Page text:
Nairobi — When Danish author Karen Blixen penned her autobiography "Out of Africa", she wrote of the fierce leopards and lions that prowled the coffee estate she farmed at the foot of Kenya's Ngong hills.
Today, that farm is a leafy upmarket suburb of the rapidly growing capital Nairobi, swallowed up by breakneck urbanisation that has turned a century-old colonial railway yard into a traffic-clogged major city.
But the sharp toothed big cats have remained, finding themselves under growing pressure as one of Africa's fastest growing cities creeps onto ancient migration routes and hunting grounds.
"There have been no attacks on humans -- only dogs -- but as the encroachment increases the probability of attacks grows," said Francis Gakuya, chief vet for Kenya Wildlife Service (KWS), as captured lion cubs growled in the background.
Pacing in a cage at the KWS headquarters in Nairobi, four orphaned cubs hiss and snarl at vets taking care of them -- then give a surprisingly powerful roar for a two-month-old baby already the size of a small dog.
Wildlife rangers were forced to shoot dead the cubs' mother after it was spotted in Nairobi's Karen suburb and it charged before it could be darted. The cubs are now being looked after.
But it is not the only recent case. Conservationists warn of the growing likelihood of closer interaction between wildlife and humans if development is not managed in a sustainable manner.
Another lioness captured last month later escaped back into the park, a 117 square kilometre (45 square mile) wilderness where buffalo and rhino roam just seven kilometres (four miles) from the bustling high-rise city centre.
Wildlife officials have issued warnings to residents near the park to call them "should they see another lion in their area as it is possible more than one lion had strayed from the park."
Traps are set out when a big cat is reported but the wily lions have so far avoided the baited cages - sparking concern in residents, fearful at night when guard dogs howl that a lion could be hunting in the back yard.
"Lions can hide invisible in the long grass so it's frightening they could be around waiting to pounce," said Mary Okello, who lives close to where recent lions were caught.
Visit the park and one is rewarded by the bizarre sight of long-necked giraffes running through wide plains of yellow grass with the gleaming skyscrapers of Nairobi's business district rising in the distance.
- 'The lion loses out' -
Although fenced in on the city side -- some bars even have terraces where one can view animals over a cold drink -- the park is open-sided elsewhere else to allow the annual wildlife migration in search of grazing.
Zebra and wildebeest in the park migrate from the protected Nairobi national park through informal wildlife corridors, areas where pastoralist herders graze their cattle. But Kenya's population is quickly growing.
The land is under threat from increasing urbanisation and more intensive agriculture, and the routes used by migrating herds in search of fresh grass -- and the carnivores that follow for fresh meat -- are growing narrower.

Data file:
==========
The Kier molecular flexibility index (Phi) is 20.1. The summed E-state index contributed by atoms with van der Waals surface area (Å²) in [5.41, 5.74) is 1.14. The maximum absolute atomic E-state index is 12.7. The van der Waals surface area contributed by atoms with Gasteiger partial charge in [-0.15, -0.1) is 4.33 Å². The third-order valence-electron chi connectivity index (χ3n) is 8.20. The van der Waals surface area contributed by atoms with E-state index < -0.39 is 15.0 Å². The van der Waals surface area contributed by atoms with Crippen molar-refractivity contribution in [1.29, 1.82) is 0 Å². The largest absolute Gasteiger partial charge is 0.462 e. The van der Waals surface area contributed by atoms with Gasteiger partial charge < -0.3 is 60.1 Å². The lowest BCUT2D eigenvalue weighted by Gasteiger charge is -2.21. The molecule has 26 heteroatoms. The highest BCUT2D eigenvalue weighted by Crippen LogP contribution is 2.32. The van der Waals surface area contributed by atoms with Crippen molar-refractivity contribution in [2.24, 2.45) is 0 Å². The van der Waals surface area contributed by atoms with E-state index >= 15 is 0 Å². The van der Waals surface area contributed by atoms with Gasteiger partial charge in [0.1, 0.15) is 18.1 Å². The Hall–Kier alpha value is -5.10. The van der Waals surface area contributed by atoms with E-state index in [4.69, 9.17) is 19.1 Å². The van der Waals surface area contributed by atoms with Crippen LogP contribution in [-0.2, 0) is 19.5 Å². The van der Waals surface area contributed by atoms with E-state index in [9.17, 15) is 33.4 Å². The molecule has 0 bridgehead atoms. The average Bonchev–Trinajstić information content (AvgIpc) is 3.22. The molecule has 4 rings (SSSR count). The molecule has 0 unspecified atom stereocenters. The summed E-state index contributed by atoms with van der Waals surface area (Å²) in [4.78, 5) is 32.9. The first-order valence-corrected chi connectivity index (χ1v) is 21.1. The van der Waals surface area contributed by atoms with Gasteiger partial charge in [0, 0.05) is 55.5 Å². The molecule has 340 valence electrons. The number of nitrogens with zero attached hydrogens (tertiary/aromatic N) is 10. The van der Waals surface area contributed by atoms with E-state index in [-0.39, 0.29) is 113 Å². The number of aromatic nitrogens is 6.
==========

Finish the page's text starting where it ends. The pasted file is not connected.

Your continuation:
"Some can't find their way through, and they get stranded," said Nicholas Oguge, President of the Ecological Society for Eastern Africa.
"There is an urgent need for an effective land policy...without establishing formal wildlife corridors, Nairobi National Park will become like an island, a large contained zoo," added Oguge, a professor at the University of Nairobi.
The situation has changed dramatically in recent decades. In the 1970s residents used to report roaming herds of wildebeest several hundred thousand strong. Today, in comparison, there are just a relative handful of wildebeest left.
Conservationists say wildlife protection is a low priority for city officials struggling with multiple challenges in a grossly unequal capital of some 3.5 million people with overstretched basic services and infrastructure.
In Nairobi, lavish villas rub shoulders with squalid slums and cramped high rise apartments.
"Nairobi National Park is a microcosm of what is happening elsewhere," said Luke Hunter, president of the wild cat conservation group Panthera, noting that lions have lost over 80 percent of their historic lands across Africa.
"In protected areas lions do well... but outside they are getting hammered."
Kenyan wildlife officials and other conservation groups are working to support the establishment of a wildlife corridor, including mapping the key routes, but it is no easy matter, said Paul Mbugua, KWS assistant director.
"It would be good to have corridors in place, but we have a challenge as all the land to the south of Nairobi is owned by somebody," Mbugua said.
Land in Kenya is both increasingly expensive and a highly political issue.
Kenya plunged into violence after disputed 2007 elections, with land grievances a key contributing factor to the explosion of brutal killings, and demarcating protected corridors is harder than simply drawing lines on a map.
Lion attacks on livestock are reported, but there have been no recent attacks on humans in Nairobi, experts say, but contact will grow as the city expands.
"Lions respect and fear people and try to get out of the way," added Hunter.
"But with development in areas important to lions, people and lions will mix more and more... and an individual lion can be incredibly dangerous. In that mix, inevitably it is the lion that loses out."